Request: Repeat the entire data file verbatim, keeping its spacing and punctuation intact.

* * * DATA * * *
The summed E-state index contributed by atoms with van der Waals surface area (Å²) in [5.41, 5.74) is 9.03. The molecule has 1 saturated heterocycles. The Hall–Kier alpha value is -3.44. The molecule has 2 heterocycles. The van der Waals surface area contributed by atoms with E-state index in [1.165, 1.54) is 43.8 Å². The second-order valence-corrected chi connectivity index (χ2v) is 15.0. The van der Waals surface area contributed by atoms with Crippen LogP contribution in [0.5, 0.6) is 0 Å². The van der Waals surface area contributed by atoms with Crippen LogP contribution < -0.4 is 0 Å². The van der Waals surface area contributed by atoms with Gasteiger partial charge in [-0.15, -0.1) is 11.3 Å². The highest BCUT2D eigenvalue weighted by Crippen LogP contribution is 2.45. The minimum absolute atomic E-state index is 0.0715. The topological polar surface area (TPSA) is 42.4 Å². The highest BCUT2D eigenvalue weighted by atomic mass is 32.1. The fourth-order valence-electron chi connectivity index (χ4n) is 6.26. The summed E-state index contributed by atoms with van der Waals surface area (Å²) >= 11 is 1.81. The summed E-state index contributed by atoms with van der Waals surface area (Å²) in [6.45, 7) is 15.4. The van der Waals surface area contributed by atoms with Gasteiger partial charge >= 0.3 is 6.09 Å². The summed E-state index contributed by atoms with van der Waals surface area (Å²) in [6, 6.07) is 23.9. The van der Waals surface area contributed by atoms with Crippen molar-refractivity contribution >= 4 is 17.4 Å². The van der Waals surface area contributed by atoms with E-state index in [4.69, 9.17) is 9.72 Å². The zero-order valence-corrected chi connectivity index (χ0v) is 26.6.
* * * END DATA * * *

The summed E-state index contributed by atoms with van der Waals surface area (Å²) in [5.41, 5.74) is 9.03. The molecule has 1 saturated heterocycles. The Hall–Kier alpha value is -3.44. The molecule has 2 heterocycles. The van der Waals surface area contributed by atoms with E-state index in [1.165, 1.54) is 43.8 Å². The second-order valence-corrected chi connectivity index (χ2v) is 15.0. The van der Waals surface area contributed by atoms with Crippen LogP contribution in [0.5, 0.6) is 0 Å². The van der Waals surface area contributed by atoms with Crippen LogP contribution < -0.4 is 0 Å². The van der Waals surface area contributed by atoms with Gasteiger partial charge in [-0.15, -0.1) is 11.3 Å². The highest BCUT2D eigenvalue weighted by Crippen LogP contribution is 2.45. The minimum absolute atomic E-state index is 0.0715. The topological polar surface area (TPSA) is 42.4 Å². The highest BCUT2D eigenvalue weighted by atomic mass is 32.1. The fourth-order valence-electron chi connectivity index (χ4n) is 6.26. The summed E-state index contributed by atoms with van der Waals surface area (Å²) >= 11 is 1.81. The summed E-state index contributed by atoms with van der Waals surface area (Å²) in [6.45, 7) is 15.4. The van der Waals surface area contributed by atoms with Gasteiger partial charge >= 0.3 is 6.09 Å². The summed E-state index contributed by atoms with van der Waals surface area (Å²) in [6, 6.07) is 23.9. The van der Waals surface area contributed by atoms with Crippen molar-refractivity contribution >= 4 is 17.4 Å². The van der Waals surface area contributed by atoms with E-state index in [4.69, 9.17) is 9.72 Å². The zero-order valence-corrected chi connectivity index (χ0v) is 26.6.